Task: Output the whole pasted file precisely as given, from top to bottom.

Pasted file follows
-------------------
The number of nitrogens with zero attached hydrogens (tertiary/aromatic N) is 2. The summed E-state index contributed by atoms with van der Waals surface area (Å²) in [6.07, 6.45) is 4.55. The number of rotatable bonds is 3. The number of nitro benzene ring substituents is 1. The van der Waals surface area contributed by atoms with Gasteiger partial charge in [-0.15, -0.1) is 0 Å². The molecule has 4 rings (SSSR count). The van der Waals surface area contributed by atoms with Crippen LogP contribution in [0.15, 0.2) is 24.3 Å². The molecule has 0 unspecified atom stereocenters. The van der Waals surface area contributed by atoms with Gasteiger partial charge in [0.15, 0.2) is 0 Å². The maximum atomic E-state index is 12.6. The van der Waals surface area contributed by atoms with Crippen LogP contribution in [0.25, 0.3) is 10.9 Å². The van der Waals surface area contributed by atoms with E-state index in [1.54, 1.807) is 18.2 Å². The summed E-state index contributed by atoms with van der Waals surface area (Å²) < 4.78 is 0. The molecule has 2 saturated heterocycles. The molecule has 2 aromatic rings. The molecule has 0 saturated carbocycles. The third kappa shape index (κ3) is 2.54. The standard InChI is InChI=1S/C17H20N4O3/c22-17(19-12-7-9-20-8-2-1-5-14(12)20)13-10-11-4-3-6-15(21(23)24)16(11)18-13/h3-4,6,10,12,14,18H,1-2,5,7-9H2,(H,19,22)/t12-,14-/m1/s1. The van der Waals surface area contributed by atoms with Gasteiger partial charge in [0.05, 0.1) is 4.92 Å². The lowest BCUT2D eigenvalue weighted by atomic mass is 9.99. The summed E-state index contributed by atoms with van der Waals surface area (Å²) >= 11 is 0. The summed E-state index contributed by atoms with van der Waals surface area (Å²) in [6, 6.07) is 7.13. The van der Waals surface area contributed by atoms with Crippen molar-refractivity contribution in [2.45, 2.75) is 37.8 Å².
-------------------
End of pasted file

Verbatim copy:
The number of nitrogens with zero attached hydrogens (tertiary/aromatic N) is 2. The summed E-state index contributed by atoms with van der Waals surface area (Å²) in [6.07, 6.45) is 4.55. The number of rotatable bonds is 3. The number of nitro benzene ring substituents is 1. The van der Waals surface area contributed by atoms with Gasteiger partial charge in [-0.15, -0.1) is 0 Å². The molecule has 4 rings (SSSR count). The van der Waals surface area contributed by atoms with Crippen LogP contribution in [0.15, 0.2) is 24.3 Å². The molecule has 0 unspecified atom stereocenters. The van der Waals surface area contributed by atoms with Gasteiger partial charge in [0.15, 0.2) is 0 Å². The maximum atomic E-state index is 12.6. The van der Waals surface area contributed by atoms with Crippen LogP contribution in [0.25, 0.3) is 10.9 Å². The van der Waals surface area contributed by atoms with E-state index in [1.54, 1.807) is 18.2 Å². The summed E-state index contributed by atoms with van der Waals surface area (Å²) < 4.78 is 0. The molecule has 2 saturated heterocycles. The molecule has 2 aromatic rings. The molecule has 0 saturated carbocycles. The third kappa shape index (κ3) is 2.54. The standard InChI is InChI=1S/C17H20N4O3/c22-17(19-12-7-9-20-8-2-1-5-14(12)20)13-10-11-4-3-6-15(21(23)24)16(11)18-13/h3-4,6,10,12,14,18H,1-2,5,7-9H2,(H,19,22)/t12-,14-/m1/s1. The van der Waals surface area contributed by atoms with Gasteiger partial charge in [0.05, 0.1) is 4.92 Å². The lowest BCUT2D eigenvalue weighted by atomic mass is 9.99. The summed E-state index contributed by atoms with van der Waals surface area (Å²) >= 11 is 0. The summed E-state index contributed by atoms with van der Waals surface area (Å²) in [6, 6.07) is 7.13. The van der Waals surface area contributed by atoms with Crippen molar-refractivity contribution in [2.45, 2.75) is 37.8 Å².